Archive for the ‘Training/Events’ Category

I attended my first SQL Skills event in December 2011.  Due to a big project at work I was able to work in week three of the Immersion Events which is HA/DR “High Availability and Disaster Recovery”.  Although I am taking the training out of sequence my hope is to be able to attend IE2 later this fall.  IE2 is the performance tuning session.

Expectations are high when you attend an Immersion Event.  Many will argue that it is the best training available.  I haven’t attended every possible training out there but I have attended training from the numerous “training centers”, attended a lot of SQL Saturday’s and three PASS Summits.  Of all the training I have attended, the Immersion Events are the best.

Anytime that you put Paul Randal, Kimberly Tripp, Joe Sack and Jonathan Kehayias in the same room talking about topics they love you are in for a treat.  I will tell you that topics range from consolidation, virtualization, backups, restores, clustering, mirroring, replication, design options and more.  The fact you can find this information at SQL Skills I don’t mind sharing it.

For me, each day I was able to learn something pretty significant that will have direct impact at work, thus each day the cost of the training was justified.  How cool is that.

Thursday night at these events are community night.  Several attendees get to present a 15 minute session.  I was fortunate to be able to be one of those.  I presented “Getting Involved and Getting Ahead”, my session was on all things SQL Community.

If you ever have a change to attend, you are well feed both physically and intellectually.  Don’t miss the chance to get immersed in SQL Server.


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On March 9th a tweet went out by David Fargo announcing the 2012 Idera ACE’s and my twitter handle was included in the list.  http://bit.ly/ABedR0  March 9th could also be deemed the day twitter blew up my iPhone.  The congratulations from the SQL Community was truly amazing.

The Idera ACE program is something that has interested me since Idera began the program.  Idera ACE’s are “Advisors & Community Educators for SQL Server” and Idera helps promote the ACE’s by sponsoring their travel to a number of SQL Server events.  You can read all about the program and meet your current ACE’s HERE.

Six of us were chosen from a great deal of applicants.  I can only imagine how difficult the selection process had to me and I count my blessings that my name got stuck to one of the other new ACE’s applications and got counted in the mix.  I am proud to be a part of the 2012 ACE program and join Jason Strate, Christina Leo, Jack Corbett, DB Argenis and Ben Nevarez.

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I have the privilege of attending SQL Skills Immersion Event week one in Atlanta GA this week.  My expectations were high since it is SQL Skills.  Paul and Kimberly are two of the most respected SQL Server professionals in the business and have quite a few years under their belt with working with SQL Server.  What ever my expectations were coming into the event, they were met and exceeded.  I was somewhat concerned that the level of content would be far above my level of comprehension and that many things would be over my head.  That hasn’t been the case.  The flow of information is at such a pace that everyone can keep up and they take the time to fully explain the more complex topics.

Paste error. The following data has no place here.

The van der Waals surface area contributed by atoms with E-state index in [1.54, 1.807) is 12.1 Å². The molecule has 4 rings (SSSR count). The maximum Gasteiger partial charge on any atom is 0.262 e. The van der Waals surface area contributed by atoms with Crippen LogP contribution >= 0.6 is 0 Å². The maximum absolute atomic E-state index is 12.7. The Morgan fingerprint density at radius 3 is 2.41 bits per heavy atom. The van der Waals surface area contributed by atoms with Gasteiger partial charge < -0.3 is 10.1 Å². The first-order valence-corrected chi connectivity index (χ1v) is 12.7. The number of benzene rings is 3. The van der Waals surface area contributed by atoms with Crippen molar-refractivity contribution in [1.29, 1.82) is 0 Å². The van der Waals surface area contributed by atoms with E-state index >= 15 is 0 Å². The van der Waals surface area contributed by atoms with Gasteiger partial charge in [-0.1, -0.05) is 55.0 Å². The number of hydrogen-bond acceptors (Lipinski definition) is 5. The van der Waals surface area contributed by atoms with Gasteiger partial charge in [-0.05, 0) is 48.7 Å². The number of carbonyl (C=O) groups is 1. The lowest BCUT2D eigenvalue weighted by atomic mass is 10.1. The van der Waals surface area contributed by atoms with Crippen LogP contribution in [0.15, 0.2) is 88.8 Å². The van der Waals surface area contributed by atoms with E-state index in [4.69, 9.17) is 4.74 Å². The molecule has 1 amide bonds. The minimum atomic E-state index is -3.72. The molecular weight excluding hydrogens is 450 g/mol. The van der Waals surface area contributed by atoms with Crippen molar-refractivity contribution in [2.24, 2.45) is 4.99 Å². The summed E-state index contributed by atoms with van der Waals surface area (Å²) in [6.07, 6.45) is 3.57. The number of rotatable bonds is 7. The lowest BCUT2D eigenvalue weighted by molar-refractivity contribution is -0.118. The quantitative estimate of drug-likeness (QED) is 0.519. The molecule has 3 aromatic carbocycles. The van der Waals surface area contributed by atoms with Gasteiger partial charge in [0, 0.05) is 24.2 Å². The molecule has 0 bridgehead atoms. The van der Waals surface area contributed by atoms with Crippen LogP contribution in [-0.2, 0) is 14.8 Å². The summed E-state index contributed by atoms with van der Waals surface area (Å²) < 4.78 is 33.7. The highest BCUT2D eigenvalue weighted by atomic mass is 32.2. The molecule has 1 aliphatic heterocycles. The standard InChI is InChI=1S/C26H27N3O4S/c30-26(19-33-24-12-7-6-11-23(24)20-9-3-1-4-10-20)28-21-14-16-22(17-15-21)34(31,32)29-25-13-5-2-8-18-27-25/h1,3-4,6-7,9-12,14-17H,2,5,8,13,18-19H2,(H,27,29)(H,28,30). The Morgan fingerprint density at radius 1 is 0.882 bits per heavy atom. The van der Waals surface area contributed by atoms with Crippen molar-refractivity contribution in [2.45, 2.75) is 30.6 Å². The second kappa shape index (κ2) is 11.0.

For anyone that is thinking about attending more advanced SQL training to progress your career, the Immersion Events are worth the price of admission.  The only downside is there are 4 different weeks of training and most companies wont pay for someone to attend all 4 weeks in one calendar year.  If you are like me, you get one week of training, that means it would take me 4 years to get to attend all of it.

If you haven’t attended a SQL Skills Immersion Event or don’t know about them, then check out the SQL Skills website.  For one, you should already be familiar with Paul, Kim, and Jonathan’s blogs and you should also be a SQL Skills insider.

Be on the lookout for some upcoming blogs on many of the new things I have learned this week.

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The time following the PASS Summit has been absolutely crazy for me.  Upon returning home I spent some much needed time with my wife and kids and returned to work on Monday.  During my normal lunchtime activity of playing racquetball I sustained a very nasty injury to my eye.  This put me out of commission for a couple of weeks.  I am still having issues and will ultimately have to have surgery.  Yuck.

On the work front things have been just as crazy.  We had a very high profile project that I got pulled into that required being pulled out of my office for a week and working day and night. The hours were very long but the project was awesome to work on.  I got to work with so many different areas of our IT department and learn a great deal about a tool called WireShark.

I was also recently promoted to Database Administrator Lead.  I have four other DBA’s on my team that I get to help mentor and support.  This is a huge honor for me and right in line with my desire to pay it forward.  I have spoken at numerous SQL Saturdays this year as well as leading a PASS Chapter.  Now I get to influence others in my company as a job responsibility.  🙂

I have been working with Central Management Server and exploring Policy Based Management.  Over the next few weeks I should have it elevated into production to help better manage my environment.  I picked up several tips and tricks during the Summit.  I may have to dig out my notes from the sessions since it has been awhile.

This week I have been spending time in Atlanta attending SQL Skills Immersion week one.  I hope to be able to attend week two in Tampa early next year.  I have attended various training over the past decade from various places but hands down, SQL Skills provides the best content and training method I have ever experienced.


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I started out day three after the keynote by attending Adam Machanic session on Query Tuning.  I must say that I will need to watch this session again once I can stream it.  There was way to much good information being given for me to remember it all and couldn’t take notes for fear of missing something.  Double edge sword I suppose.  Didn’t take notes but couldn’t remember everything I heard either.

Lunch was set up with birds of a feather style where you could sit at a table with industry experts.  Since I am in need of setting up PBM and CMS when I get back to the office I sat with Jorge and Colin.  Learned a few things as well as getting a full belly.

After lunch I dropped into Glenn Berry’s session on Scaling SQL Server.  Glenn presented some great information that all system admins and architects should also hear.